Issue 19

Authors: OIES,

OIES Oil Monthly – Issue 19

The new issue of OIES Oil Monthly, including our latest short-term oil market outlook to 2023, is now available.

– The oil market outlook continues to be shaped by opposing factors. On the macro front, the growth prospects of the global economy continue to deteriorate and optimism that China will alter its zero-COVID policy and stimulate its economy proved to be premature. On the micro-oil front, the Russian oil supplies are coming much more into focus as the EU embargo comes into force on December 5, along with a price cap on Russian crude exports that is already being seen with caution by some Chinese and Indian buyers of Russian cargoes.

– Russia’s oil production continues to hold relatively steady leading us to maintain our Reference case of expected disruptions in Russian supplies in 2023 at 1.2 mb/d below pre-war levels. Russia’s crude production is expected to rise y/y by 147,000 b/d to 10.67 mb/d in 2022 from 10.52 mb/d in 2021, before contracting by 844,000 b/d in 2023 to 9.83 mb/d. The net disruption in total Russian oil exports in March/October 2022 averaged 329,000 b/d compared to the pre-war January/February levels and we now expect the disruption of another 901,000 b/d throughout the forecast horizon.

– Global oil demand growth outlook remains relatively unchanged at 1.8 mb/d in 2022 but is further downgraded by 180,000 b/d to 1.5 mb/d in 2023. Expectations of y/y contractions over Q4 2022 and Q1 2023 are maintained, but global demand growth in 2023 could find support from China that is forecast to grow y/y by 550,000 b/d –albeit with a large base effect– and y/y gains in jet fuel demand that grows by 680,000 b/d outpacing all other products.

– Global oil supply growth is downgraded to 4.5 mb/d in 2022 from 4.6 mb/d forecast previously and to 0.8 mb/d in 2023 from 1 mb/d. Non-OPEC+ underperformance due to unplanned outages, capacity constraints and operational challenges, and the fading prospects of Iran’s oil return have pushed lower our global supply growth outlook in 2023 by 270,000 b/d. With most OPEC+ oil producers already producing far below their quotas, we project the actual cut in November to be less than half the size of the headline 2 mb/d target, ranging between 720,000 b/d and 860,000 b/d.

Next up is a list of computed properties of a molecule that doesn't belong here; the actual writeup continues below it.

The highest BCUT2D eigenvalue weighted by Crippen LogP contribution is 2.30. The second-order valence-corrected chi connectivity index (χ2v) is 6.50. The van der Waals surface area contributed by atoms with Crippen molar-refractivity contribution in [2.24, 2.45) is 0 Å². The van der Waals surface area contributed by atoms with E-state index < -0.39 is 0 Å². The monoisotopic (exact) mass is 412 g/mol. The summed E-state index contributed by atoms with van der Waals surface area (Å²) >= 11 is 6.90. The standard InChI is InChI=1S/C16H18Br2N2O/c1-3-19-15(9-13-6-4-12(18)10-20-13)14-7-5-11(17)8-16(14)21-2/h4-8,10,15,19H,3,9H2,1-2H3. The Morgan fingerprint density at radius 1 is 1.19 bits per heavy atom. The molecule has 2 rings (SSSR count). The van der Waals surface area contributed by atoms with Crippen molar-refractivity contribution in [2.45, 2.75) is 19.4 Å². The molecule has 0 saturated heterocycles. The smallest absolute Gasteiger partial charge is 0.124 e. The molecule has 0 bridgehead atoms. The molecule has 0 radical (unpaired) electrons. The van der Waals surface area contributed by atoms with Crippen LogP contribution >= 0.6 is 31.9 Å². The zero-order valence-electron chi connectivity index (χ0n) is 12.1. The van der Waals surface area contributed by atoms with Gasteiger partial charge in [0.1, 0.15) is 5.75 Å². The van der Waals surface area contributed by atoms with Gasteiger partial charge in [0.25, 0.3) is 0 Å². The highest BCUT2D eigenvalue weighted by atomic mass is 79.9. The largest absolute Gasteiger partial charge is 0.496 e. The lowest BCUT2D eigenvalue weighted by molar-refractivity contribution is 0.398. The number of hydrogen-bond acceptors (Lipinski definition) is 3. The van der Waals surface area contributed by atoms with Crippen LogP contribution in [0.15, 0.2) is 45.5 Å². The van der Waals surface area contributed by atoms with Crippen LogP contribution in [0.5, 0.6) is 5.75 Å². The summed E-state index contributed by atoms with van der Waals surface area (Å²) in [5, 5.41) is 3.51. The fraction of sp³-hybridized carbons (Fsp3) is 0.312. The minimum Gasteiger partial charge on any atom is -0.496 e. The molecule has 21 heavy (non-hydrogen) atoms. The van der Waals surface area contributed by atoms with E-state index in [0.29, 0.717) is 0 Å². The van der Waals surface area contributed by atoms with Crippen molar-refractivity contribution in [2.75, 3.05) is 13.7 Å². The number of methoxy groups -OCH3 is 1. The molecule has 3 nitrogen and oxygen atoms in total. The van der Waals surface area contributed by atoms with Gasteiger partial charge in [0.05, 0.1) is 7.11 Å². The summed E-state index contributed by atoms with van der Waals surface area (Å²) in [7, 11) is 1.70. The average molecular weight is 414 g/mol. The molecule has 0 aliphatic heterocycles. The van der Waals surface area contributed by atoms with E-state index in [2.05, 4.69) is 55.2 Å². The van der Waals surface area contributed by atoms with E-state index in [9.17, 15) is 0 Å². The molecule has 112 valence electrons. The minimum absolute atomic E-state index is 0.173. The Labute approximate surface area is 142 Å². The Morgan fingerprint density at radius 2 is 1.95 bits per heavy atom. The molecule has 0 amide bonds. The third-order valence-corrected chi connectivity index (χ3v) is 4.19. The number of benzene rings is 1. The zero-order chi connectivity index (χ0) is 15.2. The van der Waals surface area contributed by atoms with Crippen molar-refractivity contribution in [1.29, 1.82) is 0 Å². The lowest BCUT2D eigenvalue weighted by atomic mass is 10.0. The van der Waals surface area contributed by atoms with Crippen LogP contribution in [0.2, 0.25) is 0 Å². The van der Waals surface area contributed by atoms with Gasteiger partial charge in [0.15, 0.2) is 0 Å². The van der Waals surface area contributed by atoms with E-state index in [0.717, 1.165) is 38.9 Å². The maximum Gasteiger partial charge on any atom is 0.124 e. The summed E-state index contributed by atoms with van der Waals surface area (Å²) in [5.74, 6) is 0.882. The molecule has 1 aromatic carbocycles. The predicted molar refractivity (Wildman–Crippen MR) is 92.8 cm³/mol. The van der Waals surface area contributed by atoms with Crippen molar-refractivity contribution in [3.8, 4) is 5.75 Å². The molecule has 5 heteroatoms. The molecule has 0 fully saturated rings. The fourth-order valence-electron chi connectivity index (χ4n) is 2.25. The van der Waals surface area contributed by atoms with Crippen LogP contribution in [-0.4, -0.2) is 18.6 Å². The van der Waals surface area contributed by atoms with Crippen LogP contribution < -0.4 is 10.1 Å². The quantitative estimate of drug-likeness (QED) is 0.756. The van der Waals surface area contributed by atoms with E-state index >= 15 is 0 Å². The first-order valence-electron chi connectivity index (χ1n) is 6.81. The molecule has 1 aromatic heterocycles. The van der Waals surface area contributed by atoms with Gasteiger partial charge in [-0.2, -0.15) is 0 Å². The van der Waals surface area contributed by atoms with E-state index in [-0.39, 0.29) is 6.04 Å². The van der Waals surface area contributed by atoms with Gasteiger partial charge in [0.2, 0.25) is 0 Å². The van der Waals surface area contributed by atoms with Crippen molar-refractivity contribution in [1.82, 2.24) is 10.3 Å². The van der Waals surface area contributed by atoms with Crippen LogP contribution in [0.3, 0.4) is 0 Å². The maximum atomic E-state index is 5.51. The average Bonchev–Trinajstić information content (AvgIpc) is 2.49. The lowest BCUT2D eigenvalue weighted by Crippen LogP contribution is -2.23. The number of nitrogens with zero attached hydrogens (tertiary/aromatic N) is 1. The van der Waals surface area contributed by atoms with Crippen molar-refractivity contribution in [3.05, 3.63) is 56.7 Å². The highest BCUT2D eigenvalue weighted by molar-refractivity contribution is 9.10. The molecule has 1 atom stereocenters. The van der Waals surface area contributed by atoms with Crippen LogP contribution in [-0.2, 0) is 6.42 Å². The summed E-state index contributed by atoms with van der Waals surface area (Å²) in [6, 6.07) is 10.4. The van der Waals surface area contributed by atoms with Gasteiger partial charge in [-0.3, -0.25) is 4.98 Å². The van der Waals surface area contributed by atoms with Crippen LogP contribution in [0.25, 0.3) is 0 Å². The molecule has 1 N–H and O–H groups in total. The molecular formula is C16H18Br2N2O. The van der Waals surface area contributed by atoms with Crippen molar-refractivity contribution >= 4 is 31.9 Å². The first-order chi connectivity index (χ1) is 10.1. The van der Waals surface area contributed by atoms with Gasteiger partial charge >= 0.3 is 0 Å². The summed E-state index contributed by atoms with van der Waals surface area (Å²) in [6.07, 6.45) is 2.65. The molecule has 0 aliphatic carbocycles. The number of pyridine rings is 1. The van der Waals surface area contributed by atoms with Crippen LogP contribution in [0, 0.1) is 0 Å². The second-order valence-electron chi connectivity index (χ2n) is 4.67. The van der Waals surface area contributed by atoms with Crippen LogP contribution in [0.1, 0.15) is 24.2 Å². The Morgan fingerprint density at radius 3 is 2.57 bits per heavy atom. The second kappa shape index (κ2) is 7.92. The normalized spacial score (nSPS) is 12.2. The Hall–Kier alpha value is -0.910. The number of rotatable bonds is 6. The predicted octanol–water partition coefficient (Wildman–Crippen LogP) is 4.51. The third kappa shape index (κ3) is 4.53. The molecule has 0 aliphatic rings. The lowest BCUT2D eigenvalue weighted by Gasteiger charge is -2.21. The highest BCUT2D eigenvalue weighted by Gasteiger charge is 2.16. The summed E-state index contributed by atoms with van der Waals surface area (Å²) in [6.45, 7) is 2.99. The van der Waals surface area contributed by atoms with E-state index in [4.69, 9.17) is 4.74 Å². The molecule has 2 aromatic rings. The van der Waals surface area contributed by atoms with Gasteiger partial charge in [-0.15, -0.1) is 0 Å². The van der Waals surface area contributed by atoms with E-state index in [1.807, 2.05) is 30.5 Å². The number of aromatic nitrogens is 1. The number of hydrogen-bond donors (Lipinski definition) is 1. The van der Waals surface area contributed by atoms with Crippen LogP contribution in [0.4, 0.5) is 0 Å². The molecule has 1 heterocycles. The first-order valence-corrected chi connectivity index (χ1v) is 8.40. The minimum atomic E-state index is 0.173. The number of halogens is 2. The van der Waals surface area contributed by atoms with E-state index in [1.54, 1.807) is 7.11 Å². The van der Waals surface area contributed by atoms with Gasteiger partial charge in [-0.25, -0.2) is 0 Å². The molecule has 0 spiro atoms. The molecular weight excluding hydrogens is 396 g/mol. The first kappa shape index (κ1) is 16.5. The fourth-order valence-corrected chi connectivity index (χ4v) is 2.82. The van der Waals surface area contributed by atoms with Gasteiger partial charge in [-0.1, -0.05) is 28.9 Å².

– Product markets retreated but tightness persists, with the EU diesel squeeze far from resolved. Product cracks eased in early-November from their record-highs the month before, as supply shortages in Europe due to the strike actions were resolved, product exports from China rose and slowing economic activity continued to depress demand. Persistently low inventories however particularly for middle distillates, new strike actions and protracted maintenance in Europe, global capacity constraints and the upcoming EU ban on Russian imports are set to continue providing strong support particularly on the Atlantic basin sustaining margins at elevated levels.

– Our Reference forecast for Brent is relatively unchanged to $101.2/b in 2022 and to $94.2/b in 2023. Worsening near-term outlook on negative demand pressures offsets small supply-driven gains in November/December and is expected to drag prices below $90/b in Q1 2023 before rebounding in the second half of the year and potentially breaking again the $100/b mark towards year-end. The balance of risks this month remains tilted to the downside in both years by -$0.9/b and -$6.4/b, respectively, with demand-side risks associated with a longer period of global growth weakness continuing to weigh on the outlook in 2023 and any upside potential remaining relatively weak.

– We forecast a 0.35 mb/d surplus in 2022 and a -0.43 mb/d deficit in 2023. Market surpluses are projected to persist for five-consecutive quarters (through Q2 2022 to Q2 2023) for the first time since the Q1 2016 oil market downturn, albeit balances are expected to tighten again from Q2 2023-onwards supported mainly by the gradual reopening of the Chinese economy in H2. The stocks replenishment gains momentum but progress continues to remain slow.